Merging Identities

If we pass in a login token that is not currently linked to the given identity, but is linked to another identity, the two identities are merged. Once merged, one identity becomes the parent/owner of all associated logins and the other is disabled. In this case, the identity ID of the parent/owner is returned. You are expected to update your local cache if this value differs (this is handled for you if you are using the providers in the iOS SDK, Android SDK, or JavaScript SDK).


Once we have have an OpenID Connect token, we can then trade this for temporary AWS credentials via the AssumeRoleWithWebIdentity API call in STS. This call is no different than if we were using Facebook, Google+, or Login with Amazon directly, except we are passing a Cognito token instead of a token from one of the other public providers.

Because there’s no restriction on the number of identities that can be created, it’s important to understand the permissions that are being granted to your users. The Cognito team recommends having two different roles for your application: one for unauthenticated users, and one that for authenticated users. The Cognito console will create these for you by default when you first set up your identity pool. The access policy for these two roles will be exactly the same: it will grant users access to the Amazon Cognito Sync service as well as to submit events to Amazon Mobile Analytics. You are welcome and encouraged to modify these roles to meet your needs.

Role Trust and Permissions

The way these roles differ is in their trust relationships. Let’s take a look at an example trust policy for an unauthenticated role:

  "Version": "2012-10-17",
  "Statement": [
      "Sid": "",
      "Effect": "Allow",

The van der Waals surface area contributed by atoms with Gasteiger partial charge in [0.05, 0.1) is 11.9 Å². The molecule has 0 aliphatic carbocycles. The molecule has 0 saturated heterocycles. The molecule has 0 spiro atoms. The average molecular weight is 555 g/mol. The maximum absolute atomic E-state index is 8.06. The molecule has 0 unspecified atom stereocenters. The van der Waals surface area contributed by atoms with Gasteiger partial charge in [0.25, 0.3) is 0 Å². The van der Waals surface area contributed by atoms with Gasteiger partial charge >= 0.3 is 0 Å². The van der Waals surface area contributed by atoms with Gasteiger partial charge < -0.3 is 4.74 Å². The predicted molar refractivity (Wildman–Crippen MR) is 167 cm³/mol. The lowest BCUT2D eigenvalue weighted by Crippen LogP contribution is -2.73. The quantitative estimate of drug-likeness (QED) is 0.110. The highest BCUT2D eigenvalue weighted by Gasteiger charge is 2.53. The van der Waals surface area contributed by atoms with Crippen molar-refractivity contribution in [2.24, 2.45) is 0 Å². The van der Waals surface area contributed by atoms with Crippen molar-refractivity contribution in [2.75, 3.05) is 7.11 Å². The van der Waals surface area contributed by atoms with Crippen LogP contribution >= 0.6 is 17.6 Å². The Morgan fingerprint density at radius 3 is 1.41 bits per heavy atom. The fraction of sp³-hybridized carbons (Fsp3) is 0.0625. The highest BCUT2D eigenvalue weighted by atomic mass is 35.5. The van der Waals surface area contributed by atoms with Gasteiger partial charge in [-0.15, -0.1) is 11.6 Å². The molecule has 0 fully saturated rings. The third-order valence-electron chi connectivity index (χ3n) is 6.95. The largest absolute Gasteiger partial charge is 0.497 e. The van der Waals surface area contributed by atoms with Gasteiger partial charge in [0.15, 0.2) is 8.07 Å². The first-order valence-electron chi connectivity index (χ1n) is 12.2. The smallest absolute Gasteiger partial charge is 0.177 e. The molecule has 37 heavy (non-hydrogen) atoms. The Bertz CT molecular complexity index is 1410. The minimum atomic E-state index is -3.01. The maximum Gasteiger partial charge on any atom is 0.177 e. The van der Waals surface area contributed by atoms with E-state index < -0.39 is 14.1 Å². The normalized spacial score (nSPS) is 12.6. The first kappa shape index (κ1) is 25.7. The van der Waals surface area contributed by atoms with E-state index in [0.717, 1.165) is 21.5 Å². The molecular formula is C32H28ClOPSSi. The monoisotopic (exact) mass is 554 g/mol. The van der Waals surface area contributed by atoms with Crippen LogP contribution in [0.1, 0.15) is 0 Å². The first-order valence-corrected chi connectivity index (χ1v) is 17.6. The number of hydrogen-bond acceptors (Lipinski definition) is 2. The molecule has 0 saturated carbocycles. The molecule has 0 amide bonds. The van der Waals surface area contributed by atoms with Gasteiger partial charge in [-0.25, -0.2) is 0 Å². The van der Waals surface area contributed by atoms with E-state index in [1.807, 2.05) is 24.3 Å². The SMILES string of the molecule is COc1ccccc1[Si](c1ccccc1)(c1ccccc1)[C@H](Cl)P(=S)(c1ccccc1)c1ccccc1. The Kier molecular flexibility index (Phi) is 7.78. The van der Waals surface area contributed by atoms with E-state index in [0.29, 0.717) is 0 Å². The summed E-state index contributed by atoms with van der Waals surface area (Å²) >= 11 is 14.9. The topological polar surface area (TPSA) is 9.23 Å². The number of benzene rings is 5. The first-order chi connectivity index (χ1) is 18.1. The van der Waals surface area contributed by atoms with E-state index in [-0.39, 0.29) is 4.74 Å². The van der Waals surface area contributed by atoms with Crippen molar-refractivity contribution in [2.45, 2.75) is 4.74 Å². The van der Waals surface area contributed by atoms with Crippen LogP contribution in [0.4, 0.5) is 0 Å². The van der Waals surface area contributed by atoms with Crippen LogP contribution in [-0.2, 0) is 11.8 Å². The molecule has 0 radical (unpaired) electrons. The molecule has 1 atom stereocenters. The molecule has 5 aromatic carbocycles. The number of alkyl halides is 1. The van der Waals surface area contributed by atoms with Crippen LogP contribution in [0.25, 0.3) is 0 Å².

"Principal": {
        "Federated": ""
      "Action": "sts:AssumeRoleWithWebIdentity",
      "Condition": {
        "StringEquals": {
          "": "us-east-1:12345678-dead-beef-cafe-123456790ab"
        "ForAnyValue:StringLike": {
          "": "unauthenticated"

This policy defines that we want to allow federated users from (the issuer of the OpenID Connect token) to assume this role. Additionally, we make the restriction that the aud of the token, in our case the identity pool ID, matches our identity pool. Finally, we specify that the amr of the token contains the value unauthenticated.

When Cognito creates a token, it will set the amr of the token to be either unauthenticated or authenticated and in the authenticated case will include any providers used during authentication. This means you can create a role that trusts only users that logged in via Facebook, simply by changing the amr clause to look like the following:

"ForAnyValue:StringLike": {
  "": ""

Be careful when changing your trust relationships on your roles, or when trying to use roles across identity pools. If your role is not configured to correctly trust your identity pool, you will see an exception from STS like the following:

AccessDenied -- Not authorized to perform sts:AssumeRoleWithWebIdentity

If you see this, double check that you are using an appropriate role for your identity pool and authentication type.


I hope this clarifies how Cognito authentication works and how the credentials providers in the various SDKs can handle these details for you. If you have any comments or questions, please free to leave a comment here or visit our forums and we will try to assist you.